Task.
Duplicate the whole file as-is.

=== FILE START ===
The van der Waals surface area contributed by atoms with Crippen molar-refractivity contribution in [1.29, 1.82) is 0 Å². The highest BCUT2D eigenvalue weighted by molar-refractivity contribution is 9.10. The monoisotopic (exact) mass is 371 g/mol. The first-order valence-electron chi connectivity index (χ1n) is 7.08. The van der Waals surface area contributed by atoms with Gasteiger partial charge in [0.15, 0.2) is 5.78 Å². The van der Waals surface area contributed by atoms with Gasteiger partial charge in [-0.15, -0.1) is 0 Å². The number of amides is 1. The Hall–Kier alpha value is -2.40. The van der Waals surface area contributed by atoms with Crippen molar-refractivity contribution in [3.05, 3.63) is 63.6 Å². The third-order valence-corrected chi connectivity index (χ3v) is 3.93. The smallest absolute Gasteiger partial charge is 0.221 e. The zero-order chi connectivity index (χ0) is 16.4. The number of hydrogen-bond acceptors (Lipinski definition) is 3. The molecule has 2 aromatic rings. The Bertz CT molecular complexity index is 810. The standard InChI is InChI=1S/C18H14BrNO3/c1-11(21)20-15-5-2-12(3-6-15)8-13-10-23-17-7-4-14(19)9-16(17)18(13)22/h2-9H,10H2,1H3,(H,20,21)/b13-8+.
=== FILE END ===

The van der Waals surface area contributed by atoms with Crippen molar-refractivity contribution in [1.29, 1.82) is 0 Å². The highest BCUT2D eigenvalue weighted by molar-refractivity contribution is 9.10. The monoisotopic (exact) mass is 371 g/mol. The first-order valence-electron chi connectivity index (χ1n) is 7.08. The van der Waals surface area contributed by atoms with Gasteiger partial charge in [0.15, 0.2) is 5.78 Å². The van der Waals surface area contributed by atoms with Gasteiger partial charge in [-0.15, -0.1) is 0 Å². The number of amides is 1. The Hall–Kier alpha value is -2.40. The van der Waals surface area contributed by atoms with Crippen molar-refractivity contribution in [3.05, 3.63) is 63.6 Å². The third-order valence-corrected chi connectivity index (χ3v) is 3.93. The smallest absolute Gasteiger partial charge is 0.221 e. The zero-order chi connectivity index (χ0) is 16.4. The number of hydrogen-bond acceptors (Lipinski definition) is 3. The molecule has 2 aromatic rings. The Bertz CT molecular complexity index is 810. The standard InChI is InChI=1S/C18H14BrNO3/c1-11(21)20-15-5-2-12(3-6-15)8-13-10-23-17-7-4-14(19)9-16(17)18(13)22/h2-9H,10H2,1H3,(H,20,21)/b13-8+.